Guest Author - Dianne Walker
Communicating with your immediate supervisor may be nerve-racking enough. What happens when you need to communicate with top company executives? While it may seem like the communication style would be the same, itís not. Depending on the size and company protocol, how you communicate with a top company executive may require a totally different approach. Itís important to understand the nuances of talking to the higher-ups.
Donít waste their time sharing every idea you ever had. The time you have with a company executive may be rare, donít waste your time inundating them with every idea you ever had for your position or the company. Think of it as a 30-second elevator speech. Itís your time to shine. If they ask you a question, you need to focus on your answer. Make sure that you can speak knowledgably about everything going on within your department. Remember, one good conversation may lead to another, but a bad conversation will have them trying to forget your name or taking a wide path around your desk to avoid you.
Donít blast your boss. Sure you may have issues, but unless youíre specifically asked, donít try to one-up your boss to make yourself look good. You donít necessarily know how strong or loyal a relationship they may have. If youíre specifically asked to report on a situation concerning your boss, keep it fact-filled, relevant and, most of all, professional.
Donít corner them during a social gathering. Many companies have small parties to welcome new staff or celebrate birthdays. Many an executive has been cornered by overzealous office staff. You can always spot the cornered executive because, while they are valiantly smiling, their eyes are darting around looking for an escape route. Share a few pleasantries and then move on. Donít try to monopolize the executiveís time. If you do engage in a promising conversation, allow it to continue for a few moments then give them an escape route. ďItís been great talking to you about x, y, z. I know youíre enjoying the party. I will send an email later in the week and perhaps we can continue the conversation.Ē Follow up with an email later in the day, reminding them of the conversation and ask if they have time to continue.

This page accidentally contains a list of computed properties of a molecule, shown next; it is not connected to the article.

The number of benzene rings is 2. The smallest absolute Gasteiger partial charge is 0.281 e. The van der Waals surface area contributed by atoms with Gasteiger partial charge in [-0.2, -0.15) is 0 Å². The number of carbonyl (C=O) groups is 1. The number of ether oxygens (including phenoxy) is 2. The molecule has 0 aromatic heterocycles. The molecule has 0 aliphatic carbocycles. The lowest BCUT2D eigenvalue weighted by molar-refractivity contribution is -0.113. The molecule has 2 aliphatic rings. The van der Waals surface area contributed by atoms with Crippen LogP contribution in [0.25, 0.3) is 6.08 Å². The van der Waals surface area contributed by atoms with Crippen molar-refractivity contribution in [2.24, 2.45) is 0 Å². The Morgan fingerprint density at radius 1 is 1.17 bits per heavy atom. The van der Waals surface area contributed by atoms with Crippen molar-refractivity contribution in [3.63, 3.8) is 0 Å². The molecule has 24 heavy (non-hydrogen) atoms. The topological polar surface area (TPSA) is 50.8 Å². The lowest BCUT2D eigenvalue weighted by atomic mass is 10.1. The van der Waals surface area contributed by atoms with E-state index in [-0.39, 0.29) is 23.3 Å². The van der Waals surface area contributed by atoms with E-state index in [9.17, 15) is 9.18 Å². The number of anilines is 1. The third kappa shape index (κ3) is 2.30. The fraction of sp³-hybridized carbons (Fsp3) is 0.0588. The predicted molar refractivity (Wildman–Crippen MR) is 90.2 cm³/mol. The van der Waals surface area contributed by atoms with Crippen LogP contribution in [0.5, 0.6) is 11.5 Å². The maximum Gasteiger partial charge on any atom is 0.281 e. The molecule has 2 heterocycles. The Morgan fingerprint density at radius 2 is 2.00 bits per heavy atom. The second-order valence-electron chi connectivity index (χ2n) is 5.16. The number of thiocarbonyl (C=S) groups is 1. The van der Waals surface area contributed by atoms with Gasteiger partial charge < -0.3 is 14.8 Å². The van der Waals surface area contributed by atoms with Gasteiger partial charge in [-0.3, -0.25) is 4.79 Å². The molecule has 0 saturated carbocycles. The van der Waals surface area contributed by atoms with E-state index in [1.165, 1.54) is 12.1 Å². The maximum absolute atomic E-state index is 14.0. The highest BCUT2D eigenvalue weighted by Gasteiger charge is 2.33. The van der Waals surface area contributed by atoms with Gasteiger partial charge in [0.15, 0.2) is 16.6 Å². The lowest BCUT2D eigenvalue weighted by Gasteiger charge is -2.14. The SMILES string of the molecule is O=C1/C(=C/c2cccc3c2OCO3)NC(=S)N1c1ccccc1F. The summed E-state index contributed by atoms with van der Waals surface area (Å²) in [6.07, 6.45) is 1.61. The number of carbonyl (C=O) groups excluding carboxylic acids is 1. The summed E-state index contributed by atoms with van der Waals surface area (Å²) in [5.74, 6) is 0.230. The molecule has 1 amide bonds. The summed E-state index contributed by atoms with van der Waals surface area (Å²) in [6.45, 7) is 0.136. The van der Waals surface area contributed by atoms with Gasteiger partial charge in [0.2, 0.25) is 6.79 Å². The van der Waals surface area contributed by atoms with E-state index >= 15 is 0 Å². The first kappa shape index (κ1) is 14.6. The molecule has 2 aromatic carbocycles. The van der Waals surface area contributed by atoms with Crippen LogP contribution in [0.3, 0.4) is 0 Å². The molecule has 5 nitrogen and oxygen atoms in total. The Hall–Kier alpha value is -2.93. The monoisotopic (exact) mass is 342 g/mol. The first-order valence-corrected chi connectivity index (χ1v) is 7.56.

The important thing to keep in mind is that executives are busy people. Their time is valuable, but your time is valuable too. You donít want company executives thinking you have nothing better to do then sit around and think up ideas to improve the entire company. Have one or two ideas to share when the moment is right. Make sure that part of the improvement involves your own area and not look like youíre dipping your toes in everyone elseís well.
It takes a little prep, but being ready for those unscheduled moments with the company executive can be a huge boost to your career if you handle it right.